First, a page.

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"Understanding" UbDⓇ Curriculum Design


The Merriam-Webster dictionary defines Understanding as a “mental grasp, comprehension and the power to make experience intelligible by applying concepts and categories.” 


In the Understanding by DesignⓇ Institute, Jay McTighe explains that in writing a UbDⓇ unit, we are focusing on understandings as concepts, themes, principles, and processes. They are transferable ideas, and we frame them with the sentence starter “Students will understand that…” 


We know that when we ask individuals to shift their ideas and practices, it can be challenging. You’ll have willing participants and hand-raisers, and you will have those hesitant to change. However, the more our team knows about the shift we are asking them to make, the easier it may be. 


So, let’s use the ideas and definitions about understandings, and apply them to how we can approach Understanding Understanding by DesignⓇ. We want curriculum writers and implementers to understand that:


  • The number one factor impacting student learning and achievement at the school level is a coherent, guaranteed, and viable curriculum delivered to all students (Dr. Robert Marzano, 2003.)
  • Understanding by Design (UbD) is a framework for designing a guaranteed and viable curriculum.
  • Understanding by Design involves a three-stage backwards design process, in which we ask curriculum writers to start with the end in mind. ​​The UbD Unit Template embodies the elements of UbD and this 3-stage design process.
  • Having a deep understanding of the UbD Template and the components of a unit will allow designers to develop complete and substantial units.
  • Good teachers working by themselves will not have the same impact as a group of teachers (school, district) working together to implement a coherent and agreed-upon curriculum.
  • ​​The Eduplanet21 UbD software provides a powerful platform to house the curriculum, support effective sharing of curriculum units, allow ongoing revisions, and enable leaders to manage the overall curriculum.  


In this article, we will focus on two of these understandings, and how they work together. Allowing your team to LEARN TOGETHER about Understanding by Design and then implement a curriculum design and writing process is something we believe will make a significant impact on your success.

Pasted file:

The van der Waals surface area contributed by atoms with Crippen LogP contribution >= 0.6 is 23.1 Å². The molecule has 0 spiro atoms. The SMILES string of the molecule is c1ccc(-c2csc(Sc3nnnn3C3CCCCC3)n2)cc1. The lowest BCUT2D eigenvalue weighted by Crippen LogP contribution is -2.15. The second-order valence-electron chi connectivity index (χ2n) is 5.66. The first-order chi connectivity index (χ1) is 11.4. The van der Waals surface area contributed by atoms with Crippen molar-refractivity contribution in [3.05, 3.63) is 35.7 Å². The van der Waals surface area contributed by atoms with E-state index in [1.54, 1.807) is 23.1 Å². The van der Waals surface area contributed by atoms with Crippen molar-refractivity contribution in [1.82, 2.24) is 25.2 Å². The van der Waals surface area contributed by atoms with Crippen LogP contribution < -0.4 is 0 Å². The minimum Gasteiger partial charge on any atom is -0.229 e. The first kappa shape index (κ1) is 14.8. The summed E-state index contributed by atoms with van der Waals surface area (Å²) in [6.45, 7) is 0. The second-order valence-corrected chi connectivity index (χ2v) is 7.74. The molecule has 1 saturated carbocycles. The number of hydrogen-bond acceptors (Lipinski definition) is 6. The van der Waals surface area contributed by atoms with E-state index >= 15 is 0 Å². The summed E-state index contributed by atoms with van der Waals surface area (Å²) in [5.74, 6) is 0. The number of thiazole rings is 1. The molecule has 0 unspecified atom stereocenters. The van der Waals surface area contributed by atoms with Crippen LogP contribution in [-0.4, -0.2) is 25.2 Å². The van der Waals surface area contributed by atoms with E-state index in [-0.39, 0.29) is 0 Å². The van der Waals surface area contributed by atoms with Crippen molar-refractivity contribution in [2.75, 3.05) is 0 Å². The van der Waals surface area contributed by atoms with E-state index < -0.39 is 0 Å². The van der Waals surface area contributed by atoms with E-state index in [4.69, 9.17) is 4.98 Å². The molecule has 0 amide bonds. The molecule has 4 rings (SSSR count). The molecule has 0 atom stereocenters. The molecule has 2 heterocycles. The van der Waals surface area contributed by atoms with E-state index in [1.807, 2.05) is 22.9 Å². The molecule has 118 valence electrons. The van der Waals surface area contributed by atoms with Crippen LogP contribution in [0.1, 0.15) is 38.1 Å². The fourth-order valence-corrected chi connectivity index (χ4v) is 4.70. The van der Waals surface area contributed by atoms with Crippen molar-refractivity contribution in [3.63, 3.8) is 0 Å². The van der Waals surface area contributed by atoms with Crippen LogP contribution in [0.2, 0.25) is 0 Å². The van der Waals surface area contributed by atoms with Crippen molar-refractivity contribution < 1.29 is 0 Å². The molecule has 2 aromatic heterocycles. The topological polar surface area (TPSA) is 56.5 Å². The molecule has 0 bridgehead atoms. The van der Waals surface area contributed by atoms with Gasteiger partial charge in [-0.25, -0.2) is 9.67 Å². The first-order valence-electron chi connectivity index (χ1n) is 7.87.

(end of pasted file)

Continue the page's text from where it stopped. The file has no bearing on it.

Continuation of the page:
Creating a Deep Understanding

Schools and districts take a variety of approaches to teaching Understanding by Design to their staff. One approach would be a book study with one or more of the books Jay McTighe has authored or co-authored about UbD. Another approach is for the curriculum leader to create a learning experience for the teachers about Understanding by Design, based on their knowledge and the philosophy and goals of the organization.


What if you could combine elements of each of these to create an unparalleled learning opportunity for your team? You can when you effectively utilize the Understanding by Design professional learning institute. This Institute allows schools and districts to provide a collaborative and guided process for learning about UbD as a whole while gaining an in-depth understanding of each of the stages. 


The Institute is broken into nine courses, or Learning Paths, with the first six exploring the key ideas of UbD and guiding the development of UbD units. These are suited for educators who are new to this design process or ones needing a review of UbD. The three Learning Paths that follow focus on the review and refinement of previously developed curricular units. 

Here is a summary of the content of the various paths: